In 2010, after a largely self-financed campaign, Flowers won the Democratic primary for Delaware State Treasurer against incumbent Velda Jones-Potter with 54.3 percent of the vote. His platform, entitled “The Flowers Framework for Restoring Prosperity,” included a “Financial Warning System” that aimed to categorize economic conditions using a color scheme. Additionally, Flowers proposed a “Hometown Tax Credit” that encouraged businesses to hire from Delaware schools. In the general election in November 2010, Flowers defeated Colin R. Bonini, a three- term Republican state senator from the Dover area, 153,203 to 147,031. After his historic election victory, Flowers proposed extensive innovative changes to the state’s financial system, while overhauling the operations of the treasurer’s office. He also donated his entire first year salary of over $100,000 to fund two fellowships at the Treasury in partnership with United Way of Delaware.
Within 90 days of assuming office, Flowers was confronted with the challenge of deciding whether to remove hundreds of millions of uncollateralized state funds from a failing state financial institution that did not meet the state’s deposit standards . To resolve the issue, Flowers ordered the failing financial institution to move state funds into federally insured transaction accounts and proposed major reforms to diversify the state’s assets by spreading state deposits throughout multiple financial institutions to reduce risk. Flowers’ quick and decisive action was viewed as necessary and proper by many in the financial community and among his fellow state treasurers. However, this monumental decision was not supported by Governor Jack Markell or his appointees on the Cash Management Policy Board, each of whom desired to keep the money in the failing financial institution.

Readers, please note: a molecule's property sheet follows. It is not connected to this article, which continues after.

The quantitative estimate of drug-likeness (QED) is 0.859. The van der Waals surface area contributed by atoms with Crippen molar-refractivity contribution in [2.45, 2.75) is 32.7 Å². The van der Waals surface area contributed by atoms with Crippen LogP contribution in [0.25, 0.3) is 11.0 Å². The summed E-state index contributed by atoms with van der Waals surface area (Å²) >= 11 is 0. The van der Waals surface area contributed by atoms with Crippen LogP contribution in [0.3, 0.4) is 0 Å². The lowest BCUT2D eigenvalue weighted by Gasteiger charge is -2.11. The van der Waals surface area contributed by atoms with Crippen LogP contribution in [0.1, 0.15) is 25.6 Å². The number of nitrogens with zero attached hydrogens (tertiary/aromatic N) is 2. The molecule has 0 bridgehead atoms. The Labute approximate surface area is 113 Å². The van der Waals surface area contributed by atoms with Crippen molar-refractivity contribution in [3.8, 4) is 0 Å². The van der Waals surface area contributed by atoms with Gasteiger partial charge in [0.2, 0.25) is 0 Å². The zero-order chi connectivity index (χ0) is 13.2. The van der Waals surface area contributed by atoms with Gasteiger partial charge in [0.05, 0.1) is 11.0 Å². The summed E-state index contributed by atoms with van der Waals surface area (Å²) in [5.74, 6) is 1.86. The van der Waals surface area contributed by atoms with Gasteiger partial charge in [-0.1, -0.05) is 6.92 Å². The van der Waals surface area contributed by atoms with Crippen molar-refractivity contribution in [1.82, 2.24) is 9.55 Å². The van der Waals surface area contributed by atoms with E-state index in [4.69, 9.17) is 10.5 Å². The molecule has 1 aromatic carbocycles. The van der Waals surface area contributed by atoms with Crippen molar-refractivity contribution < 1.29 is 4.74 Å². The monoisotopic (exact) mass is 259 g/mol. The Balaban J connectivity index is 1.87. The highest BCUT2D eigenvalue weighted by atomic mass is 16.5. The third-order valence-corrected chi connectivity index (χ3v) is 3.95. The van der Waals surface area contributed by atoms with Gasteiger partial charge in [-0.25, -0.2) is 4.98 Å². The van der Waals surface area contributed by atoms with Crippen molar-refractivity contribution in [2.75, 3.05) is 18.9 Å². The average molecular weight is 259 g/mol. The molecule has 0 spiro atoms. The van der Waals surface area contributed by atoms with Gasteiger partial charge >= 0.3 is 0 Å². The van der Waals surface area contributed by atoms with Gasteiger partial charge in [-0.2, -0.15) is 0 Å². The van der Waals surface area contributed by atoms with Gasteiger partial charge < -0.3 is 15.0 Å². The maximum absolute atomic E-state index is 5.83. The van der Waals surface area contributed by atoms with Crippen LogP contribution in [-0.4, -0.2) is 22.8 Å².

In his first year in office, Flowers was elected to represent the treasurers of the Eastern states on the Executive Committee of the National Association of State Treasurers. In this capacity, he created and developed a relationship between the White House and the association and lobbied for Congressional action on various policy initiatives. In May 2012, the White House commended Delaware and two other state treasuries, for their efforts to promote financial literacy, praising both the Delaware Economic Index and the Prosperity Portal, a web-based repository of information on financial topics. During his term, all three major rating agencies (Moody’s, Standard & Poor’s and Fitch) awarded a AAA rating to Delaware’s bonds. Later in 2012, when the federal Transaction Account Guarantee (”TAG”) Program was set to expire, Flowers made a decision to secure Delaware’s state deposits by requiring banks holding state funds to post collateral for state accounts with the Federal Reserve (prior to taking office, Delaware was one of a few states that did not require state funds to be collateralized by its financial institutions). This action protected hundreds of millions of state funds and is viewed as one of his major achievements of his term.